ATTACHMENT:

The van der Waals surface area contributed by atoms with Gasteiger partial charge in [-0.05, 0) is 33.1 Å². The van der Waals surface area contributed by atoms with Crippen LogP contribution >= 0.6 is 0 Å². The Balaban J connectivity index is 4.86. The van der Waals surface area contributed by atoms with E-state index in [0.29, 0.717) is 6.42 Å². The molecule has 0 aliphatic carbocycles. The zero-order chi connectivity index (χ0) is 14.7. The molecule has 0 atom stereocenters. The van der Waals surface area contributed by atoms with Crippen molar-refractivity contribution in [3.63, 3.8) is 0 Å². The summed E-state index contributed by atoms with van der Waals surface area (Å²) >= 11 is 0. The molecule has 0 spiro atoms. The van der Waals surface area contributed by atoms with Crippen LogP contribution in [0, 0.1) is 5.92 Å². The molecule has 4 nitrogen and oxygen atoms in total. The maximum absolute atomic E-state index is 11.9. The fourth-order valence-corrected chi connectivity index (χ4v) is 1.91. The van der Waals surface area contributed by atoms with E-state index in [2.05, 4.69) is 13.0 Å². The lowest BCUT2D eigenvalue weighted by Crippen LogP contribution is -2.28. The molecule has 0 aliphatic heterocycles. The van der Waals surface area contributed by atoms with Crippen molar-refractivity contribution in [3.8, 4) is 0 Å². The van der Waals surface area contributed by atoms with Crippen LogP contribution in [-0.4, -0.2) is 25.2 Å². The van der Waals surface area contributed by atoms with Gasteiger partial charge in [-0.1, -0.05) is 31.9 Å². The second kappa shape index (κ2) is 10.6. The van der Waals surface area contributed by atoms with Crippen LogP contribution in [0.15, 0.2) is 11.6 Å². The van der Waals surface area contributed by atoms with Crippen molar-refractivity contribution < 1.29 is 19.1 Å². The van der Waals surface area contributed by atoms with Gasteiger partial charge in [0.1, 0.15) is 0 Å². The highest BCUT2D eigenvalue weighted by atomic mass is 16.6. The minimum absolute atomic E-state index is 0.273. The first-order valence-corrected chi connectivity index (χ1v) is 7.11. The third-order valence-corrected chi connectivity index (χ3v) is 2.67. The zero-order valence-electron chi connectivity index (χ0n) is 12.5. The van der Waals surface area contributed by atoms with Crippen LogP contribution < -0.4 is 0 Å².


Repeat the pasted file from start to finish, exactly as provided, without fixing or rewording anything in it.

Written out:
The van der Waals surface area contributed by atoms with Gasteiger partial charge in [-0.05, 0) is 33.1 Å². The van der Waals surface area contributed by atoms with Crippen LogP contribution >= 0.6 is 0 Å². The Balaban J connectivity index is 4.86. The van der Waals surface area contributed by atoms with E-state index in [0.29, 0.717) is 6.42 Å². The molecule has 0 aliphatic carbocycles. The zero-order chi connectivity index (χ0) is 14.7. The molecule has 0 atom stereocenters. The van der Waals surface area contributed by atoms with Crippen molar-refractivity contribution in [3.63, 3.8) is 0 Å². The summed E-state index contributed by atoms with van der Waals surface area (Å²) >= 11 is 0. The molecule has 0 spiro atoms. The van der Waals surface area contributed by atoms with Crippen LogP contribution in [0, 0.1) is 5.92 Å². The molecule has 4 nitrogen and oxygen atoms in total. The maximum absolute atomic E-state index is 11.9. The fourth-order valence-corrected chi connectivity index (χ4v) is 1.91. The van der Waals surface area contributed by atoms with E-state index in [2.05, 4.69) is 13.0 Å². The lowest BCUT2D eigenvalue weighted by Crippen LogP contribution is -2.28. The molecule has 0 aliphatic heterocycles. The van der Waals surface area contributed by atoms with Crippen molar-refractivity contribution in [3.8, 4) is 0 Å². The van der Waals surface area contributed by atoms with Crippen LogP contribution in [-0.4, -0.2) is 25.2 Å². The van der Waals surface area contributed by atoms with Gasteiger partial charge in [-0.1, -0.05) is 31.9 Å². The second kappa shape index (κ2) is 10.6. The van der Waals surface area contributed by atoms with Crippen LogP contribution in [0.15, 0.2) is 11.6 Å². The van der Waals surface area contributed by atoms with Crippen molar-refractivity contribution < 1.29 is 19.1 Å². The van der Waals surface area contributed by atoms with Gasteiger partial charge in [0.1, 0.15) is 0 Å². The highest BCUT2D eigenvalue weighted by atomic mass is 16.6. The minimum absolute atomic E-state index is 0.273. The first-order valence-corrected chi connectivity index (χ1v) is 7.11. The third-order valence-corrected chi connectivity index (χ3v) is 2.67. The zero-order valence-electron chi connectivity index (χ0n) is 12.5. The van der Waals surface area contributed by atoms with Crippen LogP contribution < -0.4 is 0 Å².